Meanwhile, Kevin was hard at work power hosing each tray of oysters. Tamar and Kevin are truly perfectionists when it comes to their babies, and we cleaned each one, picked off any stray barnacles and carefully counted them into bags. “Each bag of oysters is a 100-count, so count until 101 and then tie it off,” said Kevin. We counted in silence, trying not to break each other’s concentration, until we’d gotten through 19 bags of oysters, some of which would be destined for their spotlight at the Brooklyn Oyster Riot in two days. “My, aren’t these beautiful animals!” Tamar exclaimed. “Sometimes I like to look at the shells and see which ones have upturned hinges, or downturned ones, or which ones are more rounded or crescent shaped. I wonder if it’s genetic, or if it affects the taste, and how it all comes together.” I chose a couple dozen oysters, up and downturned, and we packed them away for a late snack.
Back at the farm, Kevin iced the oysters and arranged them carefully in a cooler, with 2″ of ice on the bottom, 2″ around every bag, and 3″ on the top. According to regulations, oysters must be cooled to <50°F within 10 hours of harvest time. Kevin's next task would be to drop off his oysters at his interstate shipper's facility, from which they will be trucked to NYC. "We'll be driving for about 45 minutes and the oysters will cool off in that time, and today wasn't a terribly hot day. So, I'm hoping that by the time we get there, the oysters will already be under 50° when we deliver them." Sure enough, after unloading the oysters into the walk-in, the temperature gun read a cool 47°. Kevin grinned.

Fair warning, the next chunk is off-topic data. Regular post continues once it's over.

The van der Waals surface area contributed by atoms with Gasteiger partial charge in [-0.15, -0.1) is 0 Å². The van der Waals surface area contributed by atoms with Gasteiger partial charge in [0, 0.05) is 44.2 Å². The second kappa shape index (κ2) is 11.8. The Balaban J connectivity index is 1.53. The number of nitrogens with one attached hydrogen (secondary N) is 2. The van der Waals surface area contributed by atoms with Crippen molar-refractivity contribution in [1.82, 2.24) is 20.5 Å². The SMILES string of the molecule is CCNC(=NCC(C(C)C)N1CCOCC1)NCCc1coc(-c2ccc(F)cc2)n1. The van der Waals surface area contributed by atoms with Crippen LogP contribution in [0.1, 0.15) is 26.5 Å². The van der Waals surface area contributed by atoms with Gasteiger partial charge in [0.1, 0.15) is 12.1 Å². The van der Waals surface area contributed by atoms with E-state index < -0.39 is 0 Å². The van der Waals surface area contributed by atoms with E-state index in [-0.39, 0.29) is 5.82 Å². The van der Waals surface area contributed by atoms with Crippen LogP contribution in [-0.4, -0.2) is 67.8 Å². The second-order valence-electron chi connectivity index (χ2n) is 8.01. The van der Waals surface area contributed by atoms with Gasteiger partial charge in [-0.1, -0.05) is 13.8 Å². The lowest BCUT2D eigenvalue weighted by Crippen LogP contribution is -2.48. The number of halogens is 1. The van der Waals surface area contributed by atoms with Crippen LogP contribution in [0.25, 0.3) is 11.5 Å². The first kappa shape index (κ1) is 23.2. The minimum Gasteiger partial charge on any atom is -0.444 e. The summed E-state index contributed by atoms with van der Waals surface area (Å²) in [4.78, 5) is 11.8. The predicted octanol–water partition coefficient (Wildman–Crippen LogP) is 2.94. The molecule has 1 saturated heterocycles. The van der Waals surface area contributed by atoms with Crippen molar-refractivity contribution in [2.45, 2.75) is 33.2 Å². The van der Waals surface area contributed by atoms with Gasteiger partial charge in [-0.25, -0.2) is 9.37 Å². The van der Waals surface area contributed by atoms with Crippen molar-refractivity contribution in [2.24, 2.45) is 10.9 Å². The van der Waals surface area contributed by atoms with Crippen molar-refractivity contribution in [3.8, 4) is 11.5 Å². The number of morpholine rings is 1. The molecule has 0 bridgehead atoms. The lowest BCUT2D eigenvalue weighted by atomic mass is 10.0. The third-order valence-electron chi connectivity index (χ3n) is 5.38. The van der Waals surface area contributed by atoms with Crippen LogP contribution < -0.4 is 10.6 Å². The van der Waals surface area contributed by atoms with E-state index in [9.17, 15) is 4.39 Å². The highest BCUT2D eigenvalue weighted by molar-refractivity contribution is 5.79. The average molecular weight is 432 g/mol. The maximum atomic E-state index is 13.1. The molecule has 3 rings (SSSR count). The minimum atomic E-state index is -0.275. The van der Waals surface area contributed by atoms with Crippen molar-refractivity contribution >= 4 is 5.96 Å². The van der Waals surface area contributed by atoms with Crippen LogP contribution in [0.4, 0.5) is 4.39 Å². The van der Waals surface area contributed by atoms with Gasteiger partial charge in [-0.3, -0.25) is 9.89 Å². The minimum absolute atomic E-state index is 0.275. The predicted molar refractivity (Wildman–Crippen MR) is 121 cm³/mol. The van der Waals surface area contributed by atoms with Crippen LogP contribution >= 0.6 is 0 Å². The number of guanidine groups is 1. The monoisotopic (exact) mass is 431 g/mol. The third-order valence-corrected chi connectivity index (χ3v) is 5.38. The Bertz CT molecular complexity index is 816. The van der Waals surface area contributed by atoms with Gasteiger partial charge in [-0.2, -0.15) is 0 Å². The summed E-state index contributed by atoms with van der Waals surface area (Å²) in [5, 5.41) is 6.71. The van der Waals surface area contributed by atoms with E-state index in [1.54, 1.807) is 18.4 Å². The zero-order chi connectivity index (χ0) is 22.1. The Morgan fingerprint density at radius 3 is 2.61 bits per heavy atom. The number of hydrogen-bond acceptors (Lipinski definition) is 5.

Now, here’s the part that will make you truly jealous. Not only are Tamar and Kevin accomplished oyster farmers, growing one of the finest oysters I’ve ever seen, they are also chicken wranglers, beekeepers, oven builders, bread bakers, jam makers, vegetable gardeners, shed builders, log splitters, turkey smokers, master chefs, trout fishers, deer hunters and consummate party hosts. Oh, and Tamar is a full-time writer with a wonderful column in the Washington Post.
As we walked around the property, Kevin regaled me with stories of projects past and future. “Sometimes I work on things while Tamar is out of town,” Kevin said. “Take this tool shed, a friend and I basically put it up in a week, so it was a surprise when she got back.” We donned beekeeping hats and gloves and went to inspect the hive. “Don’t worry, we’ll use plenty of smoke, and wear loose, light colored clothing, so you won’t get stung,” said Kevin. “Why light colors?” I asked. “Because dark clothing makes you look like a bear, which is the natural enemy of the hive,” Kevin replied. Frame by frame, we examined the hive for its ratio of honeycomb and honey, worker bees and drones (“look for the ones that are fat and lazy, like men”). Sadly, the hive wasn’t holding much honey, which means the colony will need to be fed to ensure it makes it through the upcoming winter.
It was time for a quick round of oysters before the plane ride back to New York. We shucked and slurped each oyster, marveling at the complex dance of salt and honey on our tongues. “Man,” said Tamar, “sometimes I forget how great it is to be able to bring home and eat your own oysters! Now if only we could land a bluefin tuna…”
“Thanks for coming out,” said Kevin. “I’m so glad you got to see where the magic happens!” Until next time!